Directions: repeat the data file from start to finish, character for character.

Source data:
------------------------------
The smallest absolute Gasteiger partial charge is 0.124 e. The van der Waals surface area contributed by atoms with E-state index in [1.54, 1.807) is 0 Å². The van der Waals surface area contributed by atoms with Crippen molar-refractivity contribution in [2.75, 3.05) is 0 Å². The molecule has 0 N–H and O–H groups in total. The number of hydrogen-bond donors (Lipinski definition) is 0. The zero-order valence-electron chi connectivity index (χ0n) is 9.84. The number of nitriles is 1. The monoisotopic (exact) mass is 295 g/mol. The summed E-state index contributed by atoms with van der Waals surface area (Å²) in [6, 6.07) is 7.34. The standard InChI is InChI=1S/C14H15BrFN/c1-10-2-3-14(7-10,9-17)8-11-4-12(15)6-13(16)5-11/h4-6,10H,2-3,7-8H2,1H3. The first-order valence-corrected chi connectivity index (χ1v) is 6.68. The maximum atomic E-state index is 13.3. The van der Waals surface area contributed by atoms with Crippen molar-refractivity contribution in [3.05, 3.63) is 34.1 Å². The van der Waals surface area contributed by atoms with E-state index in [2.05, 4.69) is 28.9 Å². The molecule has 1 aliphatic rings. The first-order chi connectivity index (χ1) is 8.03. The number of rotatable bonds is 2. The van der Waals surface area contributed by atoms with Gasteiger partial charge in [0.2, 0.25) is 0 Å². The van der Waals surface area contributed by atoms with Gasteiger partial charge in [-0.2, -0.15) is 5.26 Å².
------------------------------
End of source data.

The smallest absolute Gasteiger partial charge is 0.124 e. The van der Waals surface area contributed by atoms with E-state index in [1.54, 1.807) is 0 Å². The van der Waals surface area contributed by atoms with Crippen molar-refractivity contribution in [2.75, 3.05) is 0 Å². The molecule has 0 N–H and O–H groups in total. The number of hydrogen-bond donors (Lipinski definition) is 0. The zero-order valence-electron chi connectivity index (χ0n) is 9.84. The number of nitriles is 1. The monoisotopic (exact) mass is 295 g/mol. The summed E-state index contributed by atoms with van der Waals surface area (Å²) in [6, 6.07) is 7.34. The standard InChI is InChI=1S/C14H15BrFN/c1-10-2-3-14(7-10,9-17)8-11-4-12(15)6-13(16)5-11/h4-6,10H,2-3,7-8H2,1H3. The first-order valence-corrected chi connectivity index (χ1v) is 6.68. The maximum atomic E-state index is 13.3. The van der Waals surface area contributed by atoms with Crippen molar-refractivity contribution in [3.05, 3.63) is 34.1 Å². The van der Waals surface area contributed by atoms with E-state index in [2.05, 4.69) is 28.9 Å². The molecule has 1 aliphatic rings. The first-order chi connectivity index (χ1) is 8.03. The number of rotatable bonds is 2. The van der Waals surface area contributed by atoms with Gasteiger partial charge in [0.2, 0.25) is 0 Å². The van der Waals surface area contributed by atoms with Gasteiger partial charge in [-0.2, -0.15) is 5.26 Å².